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In Rails 3, both the geo_ip and the geo_location gems return accurate results on my local machine, but once uploaded to Heroku, persistently returns "Seattle, WA" (I'm located in Pennsylvania).

I did some digging, and found that the Heroku shared database I'm using is located in Seattle. Can anyone point me in the right direction for how to handle this situation? Again, while running locally the geolocation is working as intended.


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I have not experienced the problem you are (on heroku, always seeing a seattle request.remote_ip)... How are you geo-coding the request.remote_ip into a physical location? – Jesse Wolgamott Mar 30 '11 at 1:23
I appreciate your response - sorry I keep updating / deleting my response comment, let me get the accurate code for you. – Andy Sharkey Mar 30 '11 at 2:07
It's probably a Amazon thing. Heroku and Engine Yard both run on Amazon AWS. EngineYard has a similar problem – Zabba Mar 31 '11 at 18:53
up vote 1 down vote accepted

If you are using hostname-based SSL on Heroku, there is currently no way to get the request's original IP. See this thread:

On that thread, someone mentioned, which does what you'd expect:

ultramarine:~ jdc$ curl

My plan is to make an Ajax request to jsonip, then pass the IP back to the server and geolocate it using geoip or geokit. I tried it with geoip thusly:

ruby-1.9.2-p136 :004 > c ='GeoIP.dat').country('')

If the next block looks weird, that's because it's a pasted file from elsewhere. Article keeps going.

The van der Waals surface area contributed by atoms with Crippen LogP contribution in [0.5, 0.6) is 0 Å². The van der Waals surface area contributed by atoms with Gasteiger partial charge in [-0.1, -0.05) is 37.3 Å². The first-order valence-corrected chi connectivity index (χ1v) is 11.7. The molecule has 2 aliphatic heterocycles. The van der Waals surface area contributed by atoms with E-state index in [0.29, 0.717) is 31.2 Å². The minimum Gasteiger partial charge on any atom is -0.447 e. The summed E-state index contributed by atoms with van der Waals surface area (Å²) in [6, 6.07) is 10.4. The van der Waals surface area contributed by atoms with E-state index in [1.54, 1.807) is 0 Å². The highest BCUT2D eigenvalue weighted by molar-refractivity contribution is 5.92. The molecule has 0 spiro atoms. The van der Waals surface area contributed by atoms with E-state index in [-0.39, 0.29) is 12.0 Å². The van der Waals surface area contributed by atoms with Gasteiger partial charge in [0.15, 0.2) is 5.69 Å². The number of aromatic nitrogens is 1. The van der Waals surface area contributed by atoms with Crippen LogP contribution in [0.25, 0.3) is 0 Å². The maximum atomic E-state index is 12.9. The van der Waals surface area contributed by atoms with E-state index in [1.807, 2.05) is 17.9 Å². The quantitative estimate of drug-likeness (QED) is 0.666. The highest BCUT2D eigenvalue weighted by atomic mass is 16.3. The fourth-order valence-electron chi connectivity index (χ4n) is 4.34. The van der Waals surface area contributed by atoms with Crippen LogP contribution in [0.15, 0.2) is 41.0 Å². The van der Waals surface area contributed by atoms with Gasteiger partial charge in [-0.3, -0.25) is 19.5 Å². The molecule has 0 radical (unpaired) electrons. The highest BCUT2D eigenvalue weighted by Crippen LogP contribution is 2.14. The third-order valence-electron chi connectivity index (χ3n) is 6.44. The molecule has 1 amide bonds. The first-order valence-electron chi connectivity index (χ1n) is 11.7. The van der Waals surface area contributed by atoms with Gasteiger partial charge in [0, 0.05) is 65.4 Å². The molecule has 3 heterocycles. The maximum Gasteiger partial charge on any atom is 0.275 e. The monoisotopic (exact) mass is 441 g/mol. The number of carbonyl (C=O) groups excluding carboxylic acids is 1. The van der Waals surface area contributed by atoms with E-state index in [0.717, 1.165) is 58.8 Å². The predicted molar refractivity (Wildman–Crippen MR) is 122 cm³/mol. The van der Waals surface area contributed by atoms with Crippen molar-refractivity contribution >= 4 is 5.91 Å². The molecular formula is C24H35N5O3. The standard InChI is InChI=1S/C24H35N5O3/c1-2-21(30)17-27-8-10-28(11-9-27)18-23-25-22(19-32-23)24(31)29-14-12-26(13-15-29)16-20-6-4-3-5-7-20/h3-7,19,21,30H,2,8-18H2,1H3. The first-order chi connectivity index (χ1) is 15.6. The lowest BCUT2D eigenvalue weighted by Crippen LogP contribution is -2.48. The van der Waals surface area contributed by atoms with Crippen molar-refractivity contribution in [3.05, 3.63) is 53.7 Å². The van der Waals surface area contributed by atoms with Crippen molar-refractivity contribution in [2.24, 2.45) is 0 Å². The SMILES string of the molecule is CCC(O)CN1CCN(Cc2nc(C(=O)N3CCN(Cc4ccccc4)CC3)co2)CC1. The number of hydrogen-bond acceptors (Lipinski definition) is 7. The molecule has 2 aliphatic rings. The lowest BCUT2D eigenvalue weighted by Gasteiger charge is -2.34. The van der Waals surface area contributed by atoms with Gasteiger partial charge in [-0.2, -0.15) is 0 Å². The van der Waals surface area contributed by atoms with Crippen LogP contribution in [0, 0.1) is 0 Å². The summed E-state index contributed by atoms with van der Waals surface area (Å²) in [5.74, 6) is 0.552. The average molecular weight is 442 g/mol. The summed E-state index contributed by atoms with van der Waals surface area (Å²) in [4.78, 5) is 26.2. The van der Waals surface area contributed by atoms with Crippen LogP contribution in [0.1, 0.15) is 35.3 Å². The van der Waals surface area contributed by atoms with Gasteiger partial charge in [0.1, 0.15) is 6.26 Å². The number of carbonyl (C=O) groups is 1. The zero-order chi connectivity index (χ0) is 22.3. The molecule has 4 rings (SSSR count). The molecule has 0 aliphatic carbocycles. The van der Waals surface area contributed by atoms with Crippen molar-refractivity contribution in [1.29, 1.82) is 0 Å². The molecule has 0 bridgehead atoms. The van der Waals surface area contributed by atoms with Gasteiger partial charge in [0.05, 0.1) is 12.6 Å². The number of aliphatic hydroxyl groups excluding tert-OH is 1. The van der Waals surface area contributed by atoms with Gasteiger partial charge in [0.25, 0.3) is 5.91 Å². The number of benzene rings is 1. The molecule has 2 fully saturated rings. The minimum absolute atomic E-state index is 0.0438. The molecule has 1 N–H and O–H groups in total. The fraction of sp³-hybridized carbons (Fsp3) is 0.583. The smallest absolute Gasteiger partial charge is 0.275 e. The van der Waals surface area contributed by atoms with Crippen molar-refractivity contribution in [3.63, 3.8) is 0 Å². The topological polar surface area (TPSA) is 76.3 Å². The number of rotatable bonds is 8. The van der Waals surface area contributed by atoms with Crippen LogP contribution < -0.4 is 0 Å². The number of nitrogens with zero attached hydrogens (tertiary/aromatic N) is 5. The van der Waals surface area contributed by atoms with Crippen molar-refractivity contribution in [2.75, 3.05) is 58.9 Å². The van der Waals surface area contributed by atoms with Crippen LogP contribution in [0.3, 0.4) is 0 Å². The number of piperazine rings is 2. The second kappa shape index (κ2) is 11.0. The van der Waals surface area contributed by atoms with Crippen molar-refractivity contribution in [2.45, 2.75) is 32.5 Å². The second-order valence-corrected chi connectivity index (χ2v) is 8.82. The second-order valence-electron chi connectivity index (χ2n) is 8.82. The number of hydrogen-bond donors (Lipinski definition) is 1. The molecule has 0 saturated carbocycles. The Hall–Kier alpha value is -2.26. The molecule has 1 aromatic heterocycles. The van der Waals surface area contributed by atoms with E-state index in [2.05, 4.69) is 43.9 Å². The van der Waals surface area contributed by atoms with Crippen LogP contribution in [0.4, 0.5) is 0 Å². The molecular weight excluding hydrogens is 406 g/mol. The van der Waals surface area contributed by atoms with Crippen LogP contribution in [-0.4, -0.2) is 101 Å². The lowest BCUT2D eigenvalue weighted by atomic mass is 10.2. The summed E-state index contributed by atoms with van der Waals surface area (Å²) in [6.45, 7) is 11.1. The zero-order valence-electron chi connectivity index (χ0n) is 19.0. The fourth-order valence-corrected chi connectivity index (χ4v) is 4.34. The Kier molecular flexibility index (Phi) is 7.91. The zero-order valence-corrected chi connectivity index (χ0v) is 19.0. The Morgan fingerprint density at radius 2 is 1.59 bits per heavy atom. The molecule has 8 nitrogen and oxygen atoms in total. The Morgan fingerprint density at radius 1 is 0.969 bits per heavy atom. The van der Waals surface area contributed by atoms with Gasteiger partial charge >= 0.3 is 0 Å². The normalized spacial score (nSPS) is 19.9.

=> ["", "", 225, "US", "USA", "United States", "NA"]

(It seems like geokit will be easier to deal with because it doesn't require me to manage a .dat file of IP mappings. I expect to end up using that.)

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Incidentally, I just had a crack at using the SimpleGeo API to do this, and it's pretty sweet. I submitted two patches and a pull request, but in the meantime you can see how I'll be using it here (GitHub). – jdc Mar 31 '11 at 19:47

I don't know how heroku works, but you might be behind a load balancer. You'll need to set your TRUSTED_PROXIES to get request.remote_ip to be the HTTP_X_FORWARDED_FOR address.

You can check to see if this is your problem by adding an action to one of your controllers like this:

def remote_ip
  render :text => "REMOTE_ADDR: %s<br/>remote_ip: %s<br/>HTTP_X_FORWARDED_FOR: %s" % 
                [ request.env['REMOTE_ADDR'],
                  request.env['HTTP_X_FORWARDED_FOR'] ]

If you've got an HTTP_X_FORWARDED_FOR, then you need to tell Rails about trusted proxies. Once you do that, your request.remote_ip and your HTTP_X_FORWARDED_FOR ips will be the same.

In your production.rb, add these lines, where the allowed_ips regex includes your load balancer IPs. Replace the a.b.c. with the load balancer IPs you get from heroku.

# Setup Trusted Proxies
allowed_ips = /^a\.b\.c\.|^127\.0\.0\.1$|^(10|172\.(1[6-9]|2[0-9]|30|31)|192\.168)\./i
ActionController::Request.const_set("TRUSTED_PROXIES", allowed_ips)
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This works great on my Rails 2.3.11 app. Cheers! – nessur Aug 16 '12 at 17:33

Interesting. Being a Rails noob, the only thing I can ask is where is it getting the IP from? Is there a way to make sure it is getting it from the user? (Complete rails noob, so you may already be doing this, and I just don't know)

I also found a plugin that seems to be well made called GeoKit. Link: -- Maybe it will work better?

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i'm using request.remote_ip to retrieve the IP address. I believe this is an issue related to hosting on Heroku, not the gem I am using. – Andy Sharkey Mar 29 '11 at 23:53

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